Trump’s defense team had initially requested the Senate to pause the proceedings from Friday at 5:00 p.m. ET (2:00 p.m. PT) to Sunday afternoon. On Wednesday, Trump’s defense has reportedly withdrawn the request for a pause, allowing the trial to continue without a break over the weekend, The Hill said. Because the defense team only used 3 of the 16 allotted hours, the Senate moved to the 4-hour session on Friday where senators can ask questions of the house managers and defense attorneys. After the 4-hour session, the Senate can vote on Saturday.
After voting on TuesdayHouse impeachment managers began to present their case on Wednesday and ended their presentation on Thursday. Here’s how the trial schedule could run. Here is and
When is the impeachment vote?
The House Managers and Lawyers each had up to 16 hours to present their arguments, and neither party was allowed to be present for more than 8 hours a day. The House executives ended their presentation on Thursday, Feb. 11, and Trump’s lawyers used just 3 hours before finalizing their comments on Friday.
Now that the Senate has moved to the Senator Q&A with the House managers and defense attorneys, this is how the process will go, with a vote potentially going as soon as Saturday.
Friday, February 12: The defense concluded its presentation and senators are asking questions, which will take four hours.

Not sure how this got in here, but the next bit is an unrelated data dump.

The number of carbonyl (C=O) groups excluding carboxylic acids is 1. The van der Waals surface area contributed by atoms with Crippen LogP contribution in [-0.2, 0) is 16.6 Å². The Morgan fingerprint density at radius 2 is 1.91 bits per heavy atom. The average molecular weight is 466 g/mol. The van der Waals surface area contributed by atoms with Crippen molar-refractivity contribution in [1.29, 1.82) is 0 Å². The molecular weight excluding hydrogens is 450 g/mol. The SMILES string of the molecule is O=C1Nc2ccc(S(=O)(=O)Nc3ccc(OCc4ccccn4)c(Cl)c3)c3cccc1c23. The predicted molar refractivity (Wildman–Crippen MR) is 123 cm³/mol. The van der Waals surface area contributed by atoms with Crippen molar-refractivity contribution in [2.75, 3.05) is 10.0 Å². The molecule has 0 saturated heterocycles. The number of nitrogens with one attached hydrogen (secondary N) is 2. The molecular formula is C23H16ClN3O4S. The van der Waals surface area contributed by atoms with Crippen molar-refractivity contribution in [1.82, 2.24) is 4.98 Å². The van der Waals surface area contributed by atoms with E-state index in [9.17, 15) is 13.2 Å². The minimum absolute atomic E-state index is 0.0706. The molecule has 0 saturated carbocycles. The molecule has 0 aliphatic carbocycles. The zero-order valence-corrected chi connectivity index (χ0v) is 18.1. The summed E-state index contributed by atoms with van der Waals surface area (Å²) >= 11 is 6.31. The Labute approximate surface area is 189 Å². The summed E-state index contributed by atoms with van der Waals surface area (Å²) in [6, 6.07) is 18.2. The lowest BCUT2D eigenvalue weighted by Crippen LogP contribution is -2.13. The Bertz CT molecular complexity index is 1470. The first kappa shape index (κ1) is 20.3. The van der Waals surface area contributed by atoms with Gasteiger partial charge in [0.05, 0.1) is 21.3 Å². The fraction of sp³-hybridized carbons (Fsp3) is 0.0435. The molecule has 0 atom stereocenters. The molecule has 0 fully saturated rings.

Saturday, February 13: Closing arguments for 2 hours for each party, and then the vote on conviction or acquittal. A two-thirds super majority is required to convict.
What happens if there are subpoenas or witnesses?
One unknown is whether the impeachment managers of the house or defense team would like to summon witnesses or subpoena documents prior to their closing arguments. If so, there would be a two-hour debate on both sides, followed by a Senate vote on whether or not to allow this. If witnesses are called, there will be sufficient time to drop them and for each party to complete the discovery before giving any testimony.
an offer from House managers to testify. While they could sue him, it is doubtful they will.
If a vote is taken on Saturday or Sunday, the trial for a president is the shortest in history. Trump’s first trial, in 2019, lasted 21 days. President Bill Clinton’s trial lasted 37 days; President Andrew Johnson’s lasted 83 days.
For more information on Trump’s impeachment, you canand so far.